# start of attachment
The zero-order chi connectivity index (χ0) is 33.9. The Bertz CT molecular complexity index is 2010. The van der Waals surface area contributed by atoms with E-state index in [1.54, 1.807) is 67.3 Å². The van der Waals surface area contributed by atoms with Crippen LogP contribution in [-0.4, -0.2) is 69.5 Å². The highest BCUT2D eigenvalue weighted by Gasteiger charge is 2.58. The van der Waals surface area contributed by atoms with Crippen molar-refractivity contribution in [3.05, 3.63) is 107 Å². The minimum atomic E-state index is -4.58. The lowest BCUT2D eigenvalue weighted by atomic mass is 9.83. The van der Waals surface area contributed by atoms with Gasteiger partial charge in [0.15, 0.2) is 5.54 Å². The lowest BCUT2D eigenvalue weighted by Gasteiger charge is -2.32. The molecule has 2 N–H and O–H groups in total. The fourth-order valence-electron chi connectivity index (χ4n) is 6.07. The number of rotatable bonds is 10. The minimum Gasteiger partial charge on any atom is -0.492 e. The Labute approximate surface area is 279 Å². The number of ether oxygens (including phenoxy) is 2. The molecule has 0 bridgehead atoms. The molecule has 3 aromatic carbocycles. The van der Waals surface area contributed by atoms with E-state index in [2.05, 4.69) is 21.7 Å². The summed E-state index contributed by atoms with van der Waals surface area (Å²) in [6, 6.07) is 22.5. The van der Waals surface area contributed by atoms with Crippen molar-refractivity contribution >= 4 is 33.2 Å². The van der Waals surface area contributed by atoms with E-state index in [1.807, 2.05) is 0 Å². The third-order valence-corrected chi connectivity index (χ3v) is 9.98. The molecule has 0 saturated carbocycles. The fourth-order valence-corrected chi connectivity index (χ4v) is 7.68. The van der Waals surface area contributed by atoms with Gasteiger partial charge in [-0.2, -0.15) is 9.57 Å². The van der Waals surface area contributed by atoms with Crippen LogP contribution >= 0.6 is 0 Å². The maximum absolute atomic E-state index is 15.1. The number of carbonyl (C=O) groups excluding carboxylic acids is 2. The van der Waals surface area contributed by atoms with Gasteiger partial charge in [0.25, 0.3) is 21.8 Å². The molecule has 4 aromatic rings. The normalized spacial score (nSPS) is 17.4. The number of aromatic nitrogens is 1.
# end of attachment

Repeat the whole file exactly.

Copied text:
The zero-order chi connectivity index (χ0) is 33.9. The Bertz CT molecular complexity index is 2010. The van der Waals surface area contributed by atoms with E-state index in [1.54, 1.807) is 67.3 Å². The van der Waals surface area contributed by atoms with Crippen LogP contribution in [-0.4, -0.2) is 69.5 Å². The highest BCUT2D eigenvalue weighted by Gasteiger charge is 2.58. The van der Waals surface area contributed by atoms with Crippen molar-refractivity contribution in [3.05, 3.63) is 107 Å². The minimum atomic E-state index is -4.58. The lowest BCUT2D eigenvalue weighted by atomic mass is 9.83. The van der Waals surface area contributed by atoms with Gasteiger partial charge in [0.15, 0.2) is 5.54 Å². The lowest BCUT2D eigenvalue weighted by Gasteiger charge is -2.32. The molecule has 2 N–H and O–H groups in total. The fourth-order valence-electron chi connectivity index (χ4n) is 6.07. The number of rotatable bonds is 10. The minimum Gasteiger partial charge on any atom is -0.492 e. The Labute approximate surface area is 279 Å². The number of ether oxygens (including phenoxy) is 2. The molecule has 0 bridgehead atoms. The molecule has 3 aromatic carbocycles. The van der Waals surface area contributed by atoms with E-state index in [2.05, 4.69) is 21.7 Å². The summed E-state index contributed by atoms with van der Waals surface area (Å²) in [6, 6.07) is 22.5. The van der Waals surface area contributed by atoms with Crippen molar-refractivity contribution >= 4 is 33.2 Å². The van der Waals surface area contributed by atoms with E-state index in [1.807, 2.05) is 0 Å². The third-order valence-corrected chi connectivity index (χ3v) is 9.98. The molecule has 0 saturated carbocycles. The fourth-order valence-corrected chi connectivity index (χ4v) is 7.68. The van der Waals surface area contributed by atoms with Gasteiger partial charge in [-0.2, -0.15) is 9.57 Å². The van der Waals surface area contributed by atoms with Crippen LogP contribution >= 0.6 is 0 Å². The maximum absolute atomic E-state index is 15.1. The number of carbonyl (C=O) groups excluding carboxylic acids is 2. The van der Waals surface area contributed by atoms with Gasteiger partial charge in [0.25, 0.3) is 21.8 Å². The molecule has 4 aromatic rings. The normalized spacial score (nSPS) is 17.4. The number of aromatic nitrogens is 1.